- Combine the water and quinoa in a medium sized pot and bring to a boil. Reduce heat to simmer and let cook for about 15 minutes, or until the quinoa has absorbed all of the water. Fluff with a fork and add stir in spinach while quinoa is still warm. Stir in pesto once spinach is mixed in.
- In a large bowl, combine the sliced tomatoes and cucumber. Add quinoa and basil and mix well. Drizzle olive oil and lemon juice on top and add feta cheese. Salt and pepper to taste.
- Toss everything together. Serve immediately or store in the fridge until serving.
- Serving suggestion: Can use any combo of veggies bell pepper, olives, zucchini, etc.
Recipe modified from Eat, Live, Run.
I’ve tried a couple of different variations of Spanakopita and this blending of several is what I have found to be my favorite. This is absolutely one of those foods where you can taste the freshness of it being homemade, it is worth every effort. Get ready for pure deliciousness!
For updated recipes and photos, head over to The Simple Kitchen!
- Yogurt Sauce
- 3 cups Greek yogurt
- 3 tablespoons lemon juice (about one lemon)
- 1 garlic clove, minced
- 1 large English cucumber
- 1 Tbsp salt
- 1 Tbsp fresh dill or 1 tablespoon fresh mint, chopped (or both, depending on preference)
- salt & freshly ground black pepper
- ¼ cup olive oil
- 2-4 shallots, diced
- 2 packages of frozen spinach, thawed and drained
- ½ bunch scallions, white and green parts, chopped
- ⅛ cup finely chopped parsley
- Salt and freshly ground black pepper
- ¼ pound feta cheese, crumbled
- 1 egg, lightly beaten
- ½ cup (1 stick) unsalted butter, melted (can use vegan version or olive oil)
- ½ pound phyllo pastry sheets
- To make yogurt sauce, peel cucumbers and dice. Put them in a colander and sprinkle with the tablespoon of salt (draws water out). Cover with a plate and sit something heavy on top. Let sit for 30 minute Drain well and wipe dry with a paper towel.
- In food processor or blender, add cucumbers, garlic, lemon juice, dill and/or mint, and a few grinds of black pepper. Process until well blended, then stir into yogurt. Taste before adding any extra salt, then salt if needed. Place in refrigerator for at least two hours before serving so flavors can blend. *This will keep for a few days in the refrigerator, but you will need to drain off any water and stir each time you use it.
- Remove spinach from package and squeeze out excess liquid, then chop roughly. Heat 2-3 Tbsp of the oil in a large saute pan, and add shallots and scallions and saute until soft, about 2 to 3 minutes. Add the spinach to the mixture, along with the parsley, salt and pepper. Cook over low heat for 1 to 2 minutes, then remove from heat to cool. (This part can be done ahead and kept refrigerated).
- Stir the feta and as much beaten egg to moisten the cooled spinach mixture.
- Preheat the oven to 350 degrees F. Brush a baking sheet with some of the melted butter.
- Unroll the phyllo dough on a flat surface and keep it covered with waxed paper and a damp towel so it doesn’t dry out and become brittle. Using a sharp knife, cut the phyllo into 3 by 11 inch strips, and recover with the towel. Use 3-4 pieces of phyllo dough and use a pastry to brush the top strip of phyllo with melted butter. Place a small spoonful of spinach filling 1 inch from the end of the pastry. Fold the end over the filling to form a triangle, then continue to fold up the strip in triangles, like folding up a flag. Continue with remaining strips of dough, placing filled triangles on the baking sheet and keeping them covered with a towel until all are ready to bake.
- Brush the triangles lightly with butter, then bake for 20 to 25 minutes, or until golden and crisp. Serve hot. (These may be frozen before baking, layering waxed paper between layers of triangles to keep them from sticking. Bake frozen triangles an extra 10 minutes.)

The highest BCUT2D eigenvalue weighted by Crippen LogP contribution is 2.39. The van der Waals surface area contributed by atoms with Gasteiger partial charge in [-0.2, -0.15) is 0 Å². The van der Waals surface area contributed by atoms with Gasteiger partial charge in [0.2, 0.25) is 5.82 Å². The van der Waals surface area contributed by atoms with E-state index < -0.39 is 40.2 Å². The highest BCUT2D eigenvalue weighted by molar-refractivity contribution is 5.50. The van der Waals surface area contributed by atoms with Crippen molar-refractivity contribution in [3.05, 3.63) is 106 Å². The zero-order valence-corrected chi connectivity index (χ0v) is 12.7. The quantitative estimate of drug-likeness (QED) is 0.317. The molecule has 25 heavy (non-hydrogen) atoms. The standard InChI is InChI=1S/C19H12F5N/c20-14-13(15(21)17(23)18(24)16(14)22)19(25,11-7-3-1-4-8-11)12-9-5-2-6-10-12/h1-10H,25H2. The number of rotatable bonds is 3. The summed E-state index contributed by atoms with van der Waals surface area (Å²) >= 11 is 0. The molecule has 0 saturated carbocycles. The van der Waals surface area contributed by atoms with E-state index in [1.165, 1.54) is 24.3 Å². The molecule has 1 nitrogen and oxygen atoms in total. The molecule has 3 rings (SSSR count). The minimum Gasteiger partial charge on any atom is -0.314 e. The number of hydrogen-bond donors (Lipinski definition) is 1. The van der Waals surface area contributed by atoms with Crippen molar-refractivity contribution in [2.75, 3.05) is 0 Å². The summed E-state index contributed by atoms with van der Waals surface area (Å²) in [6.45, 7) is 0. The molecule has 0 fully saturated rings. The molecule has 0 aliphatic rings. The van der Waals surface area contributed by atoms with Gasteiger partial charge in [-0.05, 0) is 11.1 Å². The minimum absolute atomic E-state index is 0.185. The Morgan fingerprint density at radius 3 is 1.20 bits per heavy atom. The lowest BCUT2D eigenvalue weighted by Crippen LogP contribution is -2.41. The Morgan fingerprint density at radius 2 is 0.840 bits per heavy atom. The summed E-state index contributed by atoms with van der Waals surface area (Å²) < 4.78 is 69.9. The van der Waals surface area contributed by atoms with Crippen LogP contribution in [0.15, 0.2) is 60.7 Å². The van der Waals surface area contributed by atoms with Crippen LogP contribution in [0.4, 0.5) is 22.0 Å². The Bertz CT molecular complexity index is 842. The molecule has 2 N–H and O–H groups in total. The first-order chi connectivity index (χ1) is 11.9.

I had heard about juicing for quite a while before making it part of my daily routine. It seemed too time consuming, too expensive and too much for someone with a teeny tiny San Francisco kitchen. Well, after reading Kris Carr’s Crazy, Sexy, Diet, I decided it was about time to start juicing. Below are just a few of the benefits of juicing:
1. By removing the plant fiber during the juicing process, you get a direct shot of vitamins, minerals, enzymes, proteins and oxygen without your body having to do any of the work of digestion, which helps nourish your cells and restore the immune system.
2. When you juice, you use more fruits and vegetables than you could actually eat. As a result, you are drinking a densely packed amount of vitamins, minerals and other plant-based nutrients.
3. Vegetables are alkalizing and your body is designed to function at its best at a slightly alkaline pH level. Many of the things we do in our daily lives (certain foods and drinks, stress, etc) create an acidic environment (it is MUCH easier to become too acidic than it is to become too alkaline) so by juicing you help bring your pH levels back into balance. An acidic environment is a breeding ground for bacteria, yeast and lots of other yucky things that in turn make us feel yucky!
4. Lots of juicing means lots more vitamins and minerals which are responsible for all sorts of necessary chemical reactions promoting health and vitality and therefore lots more energy.
5. And just a few more: Juicing helps to slow the aging process, reduces inflammation, helps cleanse the body (which is especially important post-holiday season), improves the look of your skin, regulates digestion and can help peel off pounds… sold yet? If not, for some real motivation check out Fat, Sick and Nearly Dead!
Here is a simple juice to start with but as you become more comfortable with the taste of veggie juice, the produce isle will become your best friend. Rule of Thumb: At least 3 veggies to every one piece of fruit and the greener the better!
- 2-3 cucumbers
- 1 head romaine
- 3-5 stalks of celery
- 3-5 stalks of kale
- small bit of ginger
- Carrots, apple, pear or grapefruit (if you want to sweeten it up a bit)
- ½ lemon
- Sprinkle with turmeric and cinnamon.
- Squeeze lemon on top. Enjoy!
This is something that I have almost daily. Most of you will think it is a weird breakfast item but I got in the habit of having a ton of veggies for breakfast when I did a 10 day challenge and haven’t gone back since. I used to always make this on bread which is very yummy but there is something incredibly delicious about a corn tortilla!!!
- 2 corn tortillas
- 2 Tbsp hummus
- ½ avocado, sliced lengthwise
- Handful of spinach leaves
- ¼ cucumber, sliced in thin rounds
- 1 tomato, thinly slices (I prefer heirlooms if they are in season)
- Olive/Flax oil
- Lemon Pepper
- Handful of basil leaves, chopped
- Lightly toast the corn tortillas over the burner. Be on careful watch here!
- Layer ingredients in order starting with hummus and ending with tomatoes.
- Drizzle with oil. Sprinkle with lemon pepper and salt and then garnish with basil and sprouts. Serve open faced and eat with fork and knife!